Otherwise, what is happening to me around 50% I personally attribute to some internal recalculation, when for the SOC parking interval one overpotential curve is used and the other part of the other..., it leads me to it even when the cell voltages do not drop... but it's strange that it happens only to me...

Otherwise, you have 326V voltage and SOC 47.5% ... so it's probably fine... I'll probably also look through the pictures of different SOC, but I don't have the voltage of the whole pack, but the minimum and maximum voltage of one cell... but basically, if I do x 88, I'll have the upper and lower voltage limit of the whole pack...

Do you think you could try this sometime? You know, like, you'd get about 15-20% of the battery out and then you'd stand for like 3-4 hours? so you charge it to 70% so you have about 50% at the point of range?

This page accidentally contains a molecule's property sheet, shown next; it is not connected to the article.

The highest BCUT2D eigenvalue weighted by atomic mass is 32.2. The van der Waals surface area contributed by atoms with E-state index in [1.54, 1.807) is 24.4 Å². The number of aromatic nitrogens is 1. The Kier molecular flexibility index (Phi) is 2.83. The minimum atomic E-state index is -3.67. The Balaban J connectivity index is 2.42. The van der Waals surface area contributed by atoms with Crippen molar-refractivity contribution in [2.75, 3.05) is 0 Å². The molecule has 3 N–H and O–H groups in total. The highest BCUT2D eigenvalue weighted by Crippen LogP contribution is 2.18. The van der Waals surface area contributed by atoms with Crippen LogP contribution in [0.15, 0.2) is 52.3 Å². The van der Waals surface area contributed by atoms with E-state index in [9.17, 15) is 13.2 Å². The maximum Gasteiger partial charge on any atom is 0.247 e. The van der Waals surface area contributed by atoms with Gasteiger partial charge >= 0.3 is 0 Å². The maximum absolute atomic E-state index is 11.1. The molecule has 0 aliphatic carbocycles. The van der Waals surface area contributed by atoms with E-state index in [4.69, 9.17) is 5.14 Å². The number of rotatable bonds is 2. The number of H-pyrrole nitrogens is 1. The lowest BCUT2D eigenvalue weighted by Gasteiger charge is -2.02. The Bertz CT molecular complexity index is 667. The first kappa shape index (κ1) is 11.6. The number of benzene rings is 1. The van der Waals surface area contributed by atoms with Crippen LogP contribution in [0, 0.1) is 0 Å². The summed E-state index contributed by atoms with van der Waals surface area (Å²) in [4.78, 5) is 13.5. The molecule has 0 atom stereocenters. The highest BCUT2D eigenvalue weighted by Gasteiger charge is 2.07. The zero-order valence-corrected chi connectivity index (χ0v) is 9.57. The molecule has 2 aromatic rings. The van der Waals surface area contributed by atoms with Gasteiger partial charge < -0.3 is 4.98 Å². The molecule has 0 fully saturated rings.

Thank you so much
Hello, i was ploted data, which i had. Of course, it could be better to have even more data for low end...

SOC vs. energy is quite nice diagonal plot, but even so, there is a slight shift.

But for Cell voltage vs SOC, there are two trends with break in zone SOC 50-60%. This corresponds to my thoughs, that at "afternoon" the SOC is calculated according second curve. But this could be in case, that they dont use some polynomic model for whole SOC range and they use two linear trends. The breakpoint is logical even from charge/discharge curve of NMC electrode material, which have more "flat" discharge characteristic after 25 Ah.

But still is surpricing me, that this dont see anybody other.
Thank you. Ok, thank for suggestion, you mean this protocol?

otherwise it's really for a 12v battery, because today I saw 100%. The traction battery will not be in such perfect condition :).